We combine imaging and phenotypic approaches to determine how surgery can impact the onset and development of tumor recurrences. We perform tumor debulking in tumor-bearing mice and evaluate over time and space physiological modifications that might boost the proliferation of residual tumor cells. By characterizing the post-surgical microenvironment, we identify therapeutic windows and cellular targets that could be used to develop treatments to inhibit recurrences.

  • AIM 3: THERAPEUTIC DEVELOPMENT (targeted therapies)

Designing and testing siRNA directed against the factors of progression that we have identified.

The final objective of our research is to design innovant therapeutic approach to target ML-IAP and GD3 pathway. We focus on siRNA approach and test their efficiency in decreasing tumor cell proliferation, invasion and stemness in in vitro, ex vivo and in vivo preclinical models.

Developing and evaluating optimized inhibitors of our selected target

We use up-to-date techniques to develop optimized inhibitors to antagonize ML-IAP to improve efficacy and selectivity of action. We test our drug candidates with our well settled 2D, 3D, ex-vivo and in vivo models.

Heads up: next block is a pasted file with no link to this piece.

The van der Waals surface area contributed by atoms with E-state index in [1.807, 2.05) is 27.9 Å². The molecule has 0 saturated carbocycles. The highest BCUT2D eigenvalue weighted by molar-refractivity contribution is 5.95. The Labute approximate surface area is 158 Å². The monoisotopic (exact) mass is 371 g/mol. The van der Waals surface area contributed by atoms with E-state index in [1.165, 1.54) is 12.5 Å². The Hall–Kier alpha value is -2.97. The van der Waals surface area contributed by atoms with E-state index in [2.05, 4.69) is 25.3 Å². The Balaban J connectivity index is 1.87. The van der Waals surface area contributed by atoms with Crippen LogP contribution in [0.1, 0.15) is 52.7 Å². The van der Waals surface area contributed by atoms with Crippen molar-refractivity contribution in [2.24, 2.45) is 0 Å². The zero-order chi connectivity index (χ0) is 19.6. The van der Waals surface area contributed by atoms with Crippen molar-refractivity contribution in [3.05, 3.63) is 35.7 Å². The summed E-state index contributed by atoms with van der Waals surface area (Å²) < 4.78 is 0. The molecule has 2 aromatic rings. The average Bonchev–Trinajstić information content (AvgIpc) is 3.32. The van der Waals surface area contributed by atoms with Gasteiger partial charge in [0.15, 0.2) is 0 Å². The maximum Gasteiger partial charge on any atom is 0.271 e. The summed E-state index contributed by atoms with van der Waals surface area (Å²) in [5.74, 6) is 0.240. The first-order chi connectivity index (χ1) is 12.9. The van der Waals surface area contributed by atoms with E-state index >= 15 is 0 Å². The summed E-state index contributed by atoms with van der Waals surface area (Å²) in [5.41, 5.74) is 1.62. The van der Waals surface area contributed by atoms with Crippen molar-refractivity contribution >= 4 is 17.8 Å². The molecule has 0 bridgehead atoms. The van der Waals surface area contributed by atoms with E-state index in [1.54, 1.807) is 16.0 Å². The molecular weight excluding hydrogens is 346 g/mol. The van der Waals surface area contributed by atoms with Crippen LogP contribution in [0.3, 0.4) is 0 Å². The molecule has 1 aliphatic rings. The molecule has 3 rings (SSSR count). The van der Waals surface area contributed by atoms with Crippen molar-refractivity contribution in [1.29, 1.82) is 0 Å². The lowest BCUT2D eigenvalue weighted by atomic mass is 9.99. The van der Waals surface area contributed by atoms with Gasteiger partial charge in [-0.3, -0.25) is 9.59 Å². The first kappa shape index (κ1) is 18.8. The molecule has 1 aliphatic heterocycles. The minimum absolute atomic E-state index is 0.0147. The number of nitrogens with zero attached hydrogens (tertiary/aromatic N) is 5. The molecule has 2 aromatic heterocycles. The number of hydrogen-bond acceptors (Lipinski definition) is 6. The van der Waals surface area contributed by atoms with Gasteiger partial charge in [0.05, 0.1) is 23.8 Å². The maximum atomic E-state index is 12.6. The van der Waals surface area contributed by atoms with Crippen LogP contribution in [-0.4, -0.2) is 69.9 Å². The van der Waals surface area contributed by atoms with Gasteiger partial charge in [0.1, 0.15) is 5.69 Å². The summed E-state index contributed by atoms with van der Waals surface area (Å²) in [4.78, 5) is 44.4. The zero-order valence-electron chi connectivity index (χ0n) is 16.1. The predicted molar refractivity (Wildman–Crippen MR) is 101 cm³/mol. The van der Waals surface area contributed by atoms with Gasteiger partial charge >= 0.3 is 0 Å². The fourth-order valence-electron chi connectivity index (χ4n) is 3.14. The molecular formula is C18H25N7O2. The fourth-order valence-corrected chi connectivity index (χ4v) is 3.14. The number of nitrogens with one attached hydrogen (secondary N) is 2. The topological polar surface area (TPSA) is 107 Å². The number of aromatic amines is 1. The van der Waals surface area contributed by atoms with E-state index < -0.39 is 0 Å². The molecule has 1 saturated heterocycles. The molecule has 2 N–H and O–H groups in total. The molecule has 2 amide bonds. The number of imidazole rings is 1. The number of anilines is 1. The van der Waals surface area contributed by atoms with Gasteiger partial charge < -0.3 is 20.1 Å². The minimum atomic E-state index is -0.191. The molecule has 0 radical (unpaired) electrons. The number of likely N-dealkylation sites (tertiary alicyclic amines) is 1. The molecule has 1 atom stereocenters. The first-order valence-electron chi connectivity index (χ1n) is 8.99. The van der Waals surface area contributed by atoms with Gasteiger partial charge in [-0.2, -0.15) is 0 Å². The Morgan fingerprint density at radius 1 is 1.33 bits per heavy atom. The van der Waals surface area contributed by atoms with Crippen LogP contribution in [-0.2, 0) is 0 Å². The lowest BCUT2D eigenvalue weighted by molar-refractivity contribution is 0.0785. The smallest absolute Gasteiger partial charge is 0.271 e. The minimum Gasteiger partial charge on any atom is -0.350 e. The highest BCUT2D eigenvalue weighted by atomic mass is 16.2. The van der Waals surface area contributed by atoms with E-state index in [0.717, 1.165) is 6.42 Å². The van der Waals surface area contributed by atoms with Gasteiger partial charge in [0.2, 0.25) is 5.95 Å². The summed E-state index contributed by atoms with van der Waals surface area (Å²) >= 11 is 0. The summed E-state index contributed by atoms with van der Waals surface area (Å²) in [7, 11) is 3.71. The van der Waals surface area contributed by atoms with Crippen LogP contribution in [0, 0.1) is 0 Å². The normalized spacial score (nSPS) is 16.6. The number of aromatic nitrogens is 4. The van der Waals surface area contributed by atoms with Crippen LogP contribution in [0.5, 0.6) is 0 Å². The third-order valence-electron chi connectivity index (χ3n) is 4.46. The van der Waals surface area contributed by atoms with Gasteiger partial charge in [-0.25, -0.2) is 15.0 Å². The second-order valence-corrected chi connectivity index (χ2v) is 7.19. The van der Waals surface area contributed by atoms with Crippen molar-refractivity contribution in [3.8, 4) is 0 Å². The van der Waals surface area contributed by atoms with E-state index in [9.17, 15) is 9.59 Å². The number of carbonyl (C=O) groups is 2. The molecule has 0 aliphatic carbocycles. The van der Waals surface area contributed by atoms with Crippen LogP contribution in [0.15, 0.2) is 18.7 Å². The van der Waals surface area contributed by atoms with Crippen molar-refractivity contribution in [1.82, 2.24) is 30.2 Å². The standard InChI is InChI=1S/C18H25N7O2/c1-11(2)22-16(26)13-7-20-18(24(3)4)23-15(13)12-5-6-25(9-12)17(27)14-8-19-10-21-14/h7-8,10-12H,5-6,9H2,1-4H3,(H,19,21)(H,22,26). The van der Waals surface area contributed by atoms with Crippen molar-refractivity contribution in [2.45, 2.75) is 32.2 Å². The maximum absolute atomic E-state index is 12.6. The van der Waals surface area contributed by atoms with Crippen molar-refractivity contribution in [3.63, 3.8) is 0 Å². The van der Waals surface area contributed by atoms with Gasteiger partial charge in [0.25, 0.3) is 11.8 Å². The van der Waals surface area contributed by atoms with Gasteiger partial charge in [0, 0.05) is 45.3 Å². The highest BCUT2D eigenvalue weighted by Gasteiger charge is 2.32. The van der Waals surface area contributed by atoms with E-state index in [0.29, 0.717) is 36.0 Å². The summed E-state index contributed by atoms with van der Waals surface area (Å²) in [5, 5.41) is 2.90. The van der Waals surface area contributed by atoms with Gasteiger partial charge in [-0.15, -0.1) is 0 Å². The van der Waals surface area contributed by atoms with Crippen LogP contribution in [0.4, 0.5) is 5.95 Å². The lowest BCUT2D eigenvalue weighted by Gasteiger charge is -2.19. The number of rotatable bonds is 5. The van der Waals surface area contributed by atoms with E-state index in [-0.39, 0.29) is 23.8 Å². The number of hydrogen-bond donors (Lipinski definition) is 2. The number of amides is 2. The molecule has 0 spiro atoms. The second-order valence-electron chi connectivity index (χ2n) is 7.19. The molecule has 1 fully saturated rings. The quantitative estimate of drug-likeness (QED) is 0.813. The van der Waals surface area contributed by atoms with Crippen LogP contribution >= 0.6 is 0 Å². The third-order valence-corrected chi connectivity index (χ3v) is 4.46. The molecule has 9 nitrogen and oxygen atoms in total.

Developing and evaluating drug delivery systems for GBM treatment

We overcome the therapeutic challenges of GBM treatment by developing tailored drug delivery systems for systemic or local administration. After identification of promising drugs, adapted drug delivery systems are designed based on the administration pathway and chemical nature of the molecules. The formulations are then developed, characterized physico-chemically and biologically and then tested using appropriate cellular and animal pre-clinical models.

Early phases clinical trial

We will transfer the most-promising therapy into early clinical phase thanks to our implication in the phase 1 department of Assistance-Publique des Hôpitaux de Marseille CLIP2 (Centre Labelisé INCa d’essais Phases Précoces).









  1. 5th Scientific Annual Conference - Institut Cancer et Immunologie (ICI)

    On 4 April, Nora Essakhi, Roberta Stacchini and Alexandre Bertucci, PhD students in the GlioME team, presented their poster at the 5th Scientific Annual Conference - Institut Cancer et Immunologie (ICI) on the theme of "CAR T cells, advances in cellular engineering and future challenges in cancer therapy".